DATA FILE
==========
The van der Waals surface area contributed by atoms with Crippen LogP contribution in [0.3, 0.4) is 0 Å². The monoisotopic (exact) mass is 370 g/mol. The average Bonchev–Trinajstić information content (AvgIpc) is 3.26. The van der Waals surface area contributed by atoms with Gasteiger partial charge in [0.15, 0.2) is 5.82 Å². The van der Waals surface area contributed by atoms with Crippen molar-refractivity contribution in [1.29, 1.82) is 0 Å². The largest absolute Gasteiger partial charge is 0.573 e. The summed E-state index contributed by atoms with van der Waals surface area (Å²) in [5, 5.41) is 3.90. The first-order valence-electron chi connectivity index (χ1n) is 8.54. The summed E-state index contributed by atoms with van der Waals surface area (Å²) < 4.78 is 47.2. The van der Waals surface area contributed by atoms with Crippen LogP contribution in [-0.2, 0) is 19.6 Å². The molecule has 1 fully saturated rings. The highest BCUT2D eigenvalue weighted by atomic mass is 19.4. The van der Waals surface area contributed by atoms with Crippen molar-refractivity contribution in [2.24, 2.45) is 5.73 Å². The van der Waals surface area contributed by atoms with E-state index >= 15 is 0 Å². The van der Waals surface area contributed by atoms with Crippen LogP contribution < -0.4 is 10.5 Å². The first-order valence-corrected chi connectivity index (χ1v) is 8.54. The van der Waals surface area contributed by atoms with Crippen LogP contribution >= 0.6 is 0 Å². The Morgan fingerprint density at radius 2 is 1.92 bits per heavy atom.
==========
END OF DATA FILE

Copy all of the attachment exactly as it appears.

The van der Waals surface area contributed by atoms with Crippen LogP contribution in [0.3, 0.4) is 0 Å². The monoisotopic (exact) mass is 370 g/mol. The average Bonchev–Trinajstić information content (AvgIpc) is 3.26. The van der Waals surface area contributed by atoms with Gasteiger partial charge in [0.15, 0.2) is 5.82 Å². The van der Waals surface area contributed by atoms with Crippen molar-refractivity contribution in [1.29, 1.82) is 0 Å². The largest absolute Gasteiger partial charge is 0.573 e. The summed E-state index contributed by atoms with van der Waals surface area (Å²) in [5, 5.41) is 3.90. The first-order valence-electron chi connectivity index (χ1n) is 8.54. The summed E-state index contributed by atoms with van der Waals surface area (Å²) < 4.78 is 47.2. The van der Waals surface area contributed by atoms with Crippen LogP contribution in [-0.2, 0) is 19.6 Å². The molecule has 1 fully saturated rings. The highest BCUT2D eigenvalue weighted by atomic mass is 19.4. The van der Waals surface area contributed by atoms with Crippen molar-refractivity contribution in [2.24, 2.45) is 5.73 Å². The van der Waals surface area contributed by atoms with E-state index >= 15 is 0 Å². The van der Waals surface area contributed by atoms with Crippen LogP contribution < -0.4 is 10.5 Å². The first-order valence-corrected chi connectivity index (χ1v) is 8.54. The van der Waals surface area contributed by atoms with Crippen LogP contribution >= 0.6 is 0 Å². The Morgan fingerprint density at radius 2 is 1.92 bits per heavy atom.